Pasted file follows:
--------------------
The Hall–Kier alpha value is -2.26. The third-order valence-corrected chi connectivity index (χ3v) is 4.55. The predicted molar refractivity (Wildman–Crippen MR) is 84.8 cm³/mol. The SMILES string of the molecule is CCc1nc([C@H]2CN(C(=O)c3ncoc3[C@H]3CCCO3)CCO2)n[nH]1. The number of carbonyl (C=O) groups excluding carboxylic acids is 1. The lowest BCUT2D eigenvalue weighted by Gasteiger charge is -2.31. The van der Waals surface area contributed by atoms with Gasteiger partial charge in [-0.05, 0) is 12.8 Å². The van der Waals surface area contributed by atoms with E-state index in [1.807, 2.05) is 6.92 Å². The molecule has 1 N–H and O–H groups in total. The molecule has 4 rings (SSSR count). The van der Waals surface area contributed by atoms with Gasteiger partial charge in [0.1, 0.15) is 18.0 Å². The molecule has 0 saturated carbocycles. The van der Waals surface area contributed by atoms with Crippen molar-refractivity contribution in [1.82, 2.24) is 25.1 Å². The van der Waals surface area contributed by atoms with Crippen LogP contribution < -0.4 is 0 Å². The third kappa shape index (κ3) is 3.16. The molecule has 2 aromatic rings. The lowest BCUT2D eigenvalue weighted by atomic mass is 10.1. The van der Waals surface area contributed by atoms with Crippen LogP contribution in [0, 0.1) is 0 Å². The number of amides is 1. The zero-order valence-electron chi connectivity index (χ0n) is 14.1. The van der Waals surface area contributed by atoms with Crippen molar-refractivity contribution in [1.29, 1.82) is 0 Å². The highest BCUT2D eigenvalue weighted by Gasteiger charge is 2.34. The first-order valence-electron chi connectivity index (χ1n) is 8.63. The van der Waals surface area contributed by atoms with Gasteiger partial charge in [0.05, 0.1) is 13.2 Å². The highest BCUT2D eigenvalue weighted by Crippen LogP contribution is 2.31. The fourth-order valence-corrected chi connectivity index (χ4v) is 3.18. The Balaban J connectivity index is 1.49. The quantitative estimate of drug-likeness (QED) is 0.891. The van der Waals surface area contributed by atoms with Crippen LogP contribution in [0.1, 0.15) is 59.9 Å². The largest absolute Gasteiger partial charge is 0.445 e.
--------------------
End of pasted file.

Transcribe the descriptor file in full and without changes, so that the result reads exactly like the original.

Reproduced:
The Hall–Kier alpha value is -2.26. The third-order valence-corrected chi connectivity index (χ3v) is 4.55. The predicted molar refractivity (Wildman–Crippen MR) is 84.8 cm³/mol. The SMILES string of the molecule is CCc1nc([C@H]2CN(C(=O)c3ncoc3[C@H]3CCCO3)CCO2)n[nH]1. The number of carbonyl (C=O) groups excluding carboxylic acids is 1. The lowest BCUT2D eigenvalue weighted by Gasteiger charge is -2.31. The van der Waals surface area contributed by atoms with Gasteiger partial charge in [-0.05, 0) is 12.8 Å². The van der Waals surface area contributed by atoms with E-state index in [1.807, 2.05) is 6.92 Å². The molecule has 1 N–H and O–H groups in total. The molecule has 4 rings (SSSR count). The van der Waals surface area contributed by atoms with Gasteiger partial charge in [0.1, 0.15) is 18.0 Å². The molecule has 0 saturated carbocycles. The van der Waals surface area contributed by atoms with Crippen molar-refractivity contribution in [1.82, 2.24) is 25.1 Å². The van der Waals surface area contributed by atoms with Crippen LogP contribution < -0.4 is 0 Å². The third kappa shape index (κ3) is 3.16. The molecule has 2 aromatic rings. The lowest BCUT2D eigenvalue weighted by atomic mass is 10.1. The van der Waals surface area contributed by atoms with Crippen LogP contribution in [0, 0.1) is 0 Å². The number of amides is 1. The zero-order valence-electron chi connectivity index (χ0n) is 14.1. The van der Waals surface area contributed by atoms with Crippen molar-refractivity contribution in [1.29, 1.82) is 0 Å². The highest BCUT2D eigenvalue weighted by Gasteiger charge is 2.34. The first-order valence-electron chi connectivity index (χ1n) is 8.63. The van der Waals surface area contributed by atoms with Gasteiger partial charge in [0.05, 0.1) is 13.2 Å². The highest BCUT2D eigenvalue weighted by Crippen LogP contribution is 2.31. The fourth-order valence-corrected chi connectivity index (χ4v) is 3.18. The Balaban J connectivity index is 1.49. The quantitative estimate of drug-likeness (QED) is 0.891. The van der Waals surface area contributed by atoms with Crippen LogP contribution in [0.1, 0.15) is 59.9 Å². The largest absolute Gasteiger partial charge is 0.445 e.